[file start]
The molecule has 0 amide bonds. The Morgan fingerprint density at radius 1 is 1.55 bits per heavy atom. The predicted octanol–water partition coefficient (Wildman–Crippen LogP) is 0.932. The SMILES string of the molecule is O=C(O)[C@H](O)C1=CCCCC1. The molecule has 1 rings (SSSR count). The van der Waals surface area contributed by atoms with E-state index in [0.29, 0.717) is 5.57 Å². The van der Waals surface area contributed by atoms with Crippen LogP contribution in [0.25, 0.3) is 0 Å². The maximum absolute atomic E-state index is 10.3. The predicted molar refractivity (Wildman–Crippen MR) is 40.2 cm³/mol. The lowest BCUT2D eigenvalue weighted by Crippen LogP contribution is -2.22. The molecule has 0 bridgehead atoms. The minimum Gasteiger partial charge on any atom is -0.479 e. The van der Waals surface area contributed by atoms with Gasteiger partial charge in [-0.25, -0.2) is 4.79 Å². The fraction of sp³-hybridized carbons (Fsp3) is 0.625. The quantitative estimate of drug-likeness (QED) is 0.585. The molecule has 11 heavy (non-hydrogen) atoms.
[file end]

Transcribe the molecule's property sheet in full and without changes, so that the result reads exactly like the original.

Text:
The molecule has 0 amide bonds. The Morgan fingerprint density at radius 1 is 1.55 bits per heavy atom. The predicted octanol–water partition coefficient (Wildman–Crippen LogP) is 0.932. The SMILES string of the molecule is O=C(O)[C@H](O)C1=CCCCC1. The molecule has 1 rings (SSSR count). The van der Waals surface area contributed by atoms with E-state index in [0.29, 0.717) is 5.57 Å². The van der Waals surface area contributed by atoms with Crippen LogP contribution in [0.25, 0.3) is 0 Å². The maximum absolute atomic E-state index is 10.3. The predicted molar refractivity (Wildman–Crippen MR) is 40.2 cm³/mol. The lowest BCUT2D eigenvalue weighted by Crippen LogP contribution is -2.22. The molecule has 0 bridgehead atoms. The minimum Gasteiger partial charge on any atom is -0.479 e. The van der Waals surface area contributed by atoms with Gasteiger partial charge in [-0.25, -0.2) is 4.79 Å². The fraction of sp³-hybridized carbons (Fsp3) is 0.625. The quantitative estimate of drug-likeness (QED) is 0.585. The molecule has 11 heavy (non-hydrogen) atoms.